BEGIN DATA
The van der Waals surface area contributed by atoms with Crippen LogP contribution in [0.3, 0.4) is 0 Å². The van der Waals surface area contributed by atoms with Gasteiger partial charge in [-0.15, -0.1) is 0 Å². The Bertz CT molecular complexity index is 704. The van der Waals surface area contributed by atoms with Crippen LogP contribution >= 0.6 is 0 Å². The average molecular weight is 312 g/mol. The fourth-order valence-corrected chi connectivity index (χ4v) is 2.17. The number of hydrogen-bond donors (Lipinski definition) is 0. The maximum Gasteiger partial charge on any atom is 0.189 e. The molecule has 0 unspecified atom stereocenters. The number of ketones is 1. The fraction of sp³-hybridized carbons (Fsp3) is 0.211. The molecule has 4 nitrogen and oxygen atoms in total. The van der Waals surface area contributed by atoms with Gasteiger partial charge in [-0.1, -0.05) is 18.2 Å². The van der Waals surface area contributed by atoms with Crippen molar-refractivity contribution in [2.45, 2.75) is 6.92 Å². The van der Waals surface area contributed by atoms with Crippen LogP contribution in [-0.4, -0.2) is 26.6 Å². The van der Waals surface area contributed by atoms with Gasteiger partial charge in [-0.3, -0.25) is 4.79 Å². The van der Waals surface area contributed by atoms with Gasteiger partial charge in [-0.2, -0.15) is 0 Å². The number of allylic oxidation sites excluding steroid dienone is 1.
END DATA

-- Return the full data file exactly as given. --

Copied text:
The van der Waals surface area contributed by atoms with Crippen LogP contribution in [0.3, 0.4) is 0 Å². The van der Waals surface area contributed by atoms with Gasteiger partial charge in [-0.15, -0.1) is 0 Å². The Bertz CT molecular complexity index is 704. The van der Waals surface area contributed by atoms with Crippen LogP contribution >= 0.6 is 0 Å². The average molecular weight is 312 g/mol. The fourth-order valence-corrected chi connectivity index (χ4v) is 2.17. The number of hydrogen-bond donors (Lipinski definition) is 0. The maximum Gasteiger partial charge on any atom is 0.189 e. The molecule has 0 unspecified atom stereocenters. The number of ketones is 1. The fraction of sp³-hybridized carbons (Fsp3) is 0.211. The molecule has 4 nitrogen and oxygen atoms in total. The van der Waals surface area contributed by atoms with Gasteiger partial charge in [-0.1, -0.05) is 18.2 Å². The van der Waals surface area contributed by atoms with Crippen molar-refractivity contribution in [2.45, 2.75) is 6.92 Å². The van der Waals surface area contributed by atoms with Crippen LogP contribution in [-0.4, -0.2) is 26.6 Å². The van der Waals surface area contributed by atoms with Gasteiger partial charge in [-0.3, -0.25) is 4.79 Å². The van der Waals surface area contributed by atoms with Gasteiger partial charge in [-0.2, -0.15) is 0 Å². The number of allylic oxidation sites excluding steroid dienone is 1.